Best practice for restore to new computer

I will probably buy a new laptop, probably Pop!_OS pre-installed, in the next several months. Thinking ahead I am trying to mentally rehearse how to reconstitute my home directory (Pop 22.04). I back up only from $HOME with some exclusions, and I do not expect to need everything on my new device (unless it is just easier to do a complete $HOME restore).

Are there best practices for something like this? When I have restored a single file or folder in the past, I usually use the mount command followed by cp. However, I am thinking that would not be the most efficient for the entire $HOME. Also, my new laptop will already have a user and home/[user] with my name. Is restore to a tmp directory the answer? What have some expert users done in this situation?

Do I need to run restic -r $myrepo init on a new computer? How do I get the newly initialized repo to adopt the snapshots from the old computer’s backups?

Now, I’m not an expert but whenever I switch to a fresh install, I also mount the backup repo and then first get all the .folders I know I need, especially the stuff in .config and .local, .bashrc and so on. I copy those using two pane view in Nemo. After that I use rsync to copy over the other folders like Documents, Music etc. because rsync allows me to continue if I need to take a break inbetween for rebooting or something like that.

A fresh install to me is a nice opportunity to get rid of stuff that is there but really isn’t necessary anymore. And if you miss something later, you can always come back and get it.

That said the last two times I just used dd to clone the whole disk which only works if the new disk is bigger than the old one.

I’d probably just copy the files to an external disk, then copy them to the new computer.

Thanks for your suggestions. The other thing I forgot to ask was how to start with a fresh instance of Restic on a new system. Do I need to run restic -r $myrepo init on a new computer? How do I get the newly initialized repo to adopt the snapshots from the old computer’s backups? (I think I will edit my OP to add this question.)

OK. I found this from 2018 which seems to answer my restic...init question:

My confusion was because I assumed there was a key stored locally on the old computer, but I guess that is not how authorization works in this case.

Exactly. Init is only necessary to turn a standard folder into a restic repository, just like with git init. What you’re looking for is the --parent option that you can read about here. Basically you tell restic to use a certain snapshot as the parent of your new snapshot.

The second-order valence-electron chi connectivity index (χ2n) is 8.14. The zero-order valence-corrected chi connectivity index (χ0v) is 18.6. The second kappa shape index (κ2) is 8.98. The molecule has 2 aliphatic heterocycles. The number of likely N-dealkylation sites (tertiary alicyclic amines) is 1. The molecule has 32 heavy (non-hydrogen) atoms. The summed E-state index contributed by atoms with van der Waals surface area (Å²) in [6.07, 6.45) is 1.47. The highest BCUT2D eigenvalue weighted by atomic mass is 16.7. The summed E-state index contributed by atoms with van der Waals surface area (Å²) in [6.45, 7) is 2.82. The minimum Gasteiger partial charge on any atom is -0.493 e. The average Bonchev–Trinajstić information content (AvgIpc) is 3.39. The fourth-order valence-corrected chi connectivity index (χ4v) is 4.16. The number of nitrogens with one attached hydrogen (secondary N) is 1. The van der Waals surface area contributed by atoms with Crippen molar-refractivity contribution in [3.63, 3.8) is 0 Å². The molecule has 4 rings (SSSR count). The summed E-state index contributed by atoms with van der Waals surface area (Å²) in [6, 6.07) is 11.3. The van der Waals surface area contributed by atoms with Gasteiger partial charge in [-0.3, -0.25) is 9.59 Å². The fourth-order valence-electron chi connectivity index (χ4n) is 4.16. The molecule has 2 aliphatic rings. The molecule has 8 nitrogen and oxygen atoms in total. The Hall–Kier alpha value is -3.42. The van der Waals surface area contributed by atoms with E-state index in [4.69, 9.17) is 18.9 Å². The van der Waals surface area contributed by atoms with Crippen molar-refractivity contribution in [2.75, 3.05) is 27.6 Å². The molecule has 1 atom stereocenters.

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And even this is not needed. I would actually not use it. What will happen is that first backup from new machine will take a bit longer as all files will be fully read/hashed/compared with stored data. If they are already in repo nothing new will be backed up anyway (but some metadata). Then subsequent backups will be as fast as before.


@nicnab @kapitainsky I read the restic backup --help and the docs Backing up > File Change Detection section Nico linked to above.

My first action on my new system with Restic would be restic -r $repoFromMyOldSystem mount mountpoint so that I copy what I want from my old home folder backup.

After that I would want to backup my new system to the same repo.

The previous backup snapshot, called “parent” snapshot in restic terminology, is determined as follows. By default restic groups snapshots by hostname and backup paths, and then selects the latest snapshot in the group that matches the current backup.

If I understand that correctly so long as my hostname and $HOME are exactly the same, no problem, even if it is a new machine? As long as I have the same hostname and username? But if I decide to use a different OS which will by default have a different hostname? Then using --parent or --group-by paths (if I have same path, ie, $HOME on new machine but different hostname). And those flags will only be needed once? After that restic will look at my latest new-machine-generated snapshot as the “parent”.

Sorry to be so detail oriented. It is my nature, and I find that mental rehearsal, planning ahead is a good way to avoid problems.

I think you are trying to over-engineer it. Restore your backup and start new ones to the same repo - it is simple like that. Trying to avoid re-reading data by specifying manually parent snapshot makes sense when you have so much data that even reading it can take days. From your description this is not the case - so your first backup from new machine will take hours instead of minutes - that’s it.

If things change (hostname, path) and you want to maintain continuity for example for forget operations policy use tags. If you will maintain host name and path then there is really nothing to do.

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Also, you can set your hostname as you wish - on any distro. Search online for /etc/hostname. If that still differs, see @kapitainsky’s post above regarding forget continuity.

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Thank you both for your help. I understand this better now.